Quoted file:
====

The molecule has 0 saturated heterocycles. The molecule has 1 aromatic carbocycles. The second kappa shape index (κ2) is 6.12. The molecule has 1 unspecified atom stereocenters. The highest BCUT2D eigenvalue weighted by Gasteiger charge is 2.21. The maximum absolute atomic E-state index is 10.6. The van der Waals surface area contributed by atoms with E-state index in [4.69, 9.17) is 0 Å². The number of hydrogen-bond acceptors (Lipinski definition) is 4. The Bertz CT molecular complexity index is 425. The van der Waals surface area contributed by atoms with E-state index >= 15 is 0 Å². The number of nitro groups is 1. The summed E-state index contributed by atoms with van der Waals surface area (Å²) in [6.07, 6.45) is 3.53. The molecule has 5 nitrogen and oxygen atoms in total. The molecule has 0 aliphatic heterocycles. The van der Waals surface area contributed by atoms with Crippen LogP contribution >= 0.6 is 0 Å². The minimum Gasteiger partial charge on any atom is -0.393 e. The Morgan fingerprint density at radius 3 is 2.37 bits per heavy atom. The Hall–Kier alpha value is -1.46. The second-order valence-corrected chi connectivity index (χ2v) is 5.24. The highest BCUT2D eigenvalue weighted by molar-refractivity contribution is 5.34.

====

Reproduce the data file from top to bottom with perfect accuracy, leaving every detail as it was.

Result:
The molecule has 0 saturated heterocycles. The molecule has 1 aromatic carbocycles. The second kappa shape index (κ2) is 6.12. The molecule has 1 unspecified atom stereocenters. The highest BCUT2D eigenvalue weighted by Gasteiger charge is 2.21. The maximum absolute atomic E-state index is 10.6. The van der Waals surface area contributed by atoms with E-state index in [4.69, 9.17) is 0 Å². The number of hydrogen-bond acceptors (Lipinski definition) is 4. The Bertz CT molecular complexity index is 425. The van der Waals surface area contributed by atoms with E-state index >= 15 is 0 Å². The number of nitro groups is 1. The summed E-state index contributed by atoms with van der Waals surface area (Å²) in [6.07, 6.45) is 3.53. The molecule has 5 nitrogen and oxygen atoms in total. The molecule has 0 aliphatic heterocycles. The van der Waals surface area contributed by atoms with Crippen LogP contribution >= 0.6 is 0 Å². The minimum Gasteiger partial charge on any atom is -0.393 e. The Morgan fingerprint density at radius 3 is 2.37 bits per heavy atom. The Hall–Kier alpha value is -1.46. The second-order valence-corrected chi connectivity index (χ2v) is 5.24. The highest BCUT2D eigenvalue weighted by molar-refractivity contribution is 5.34.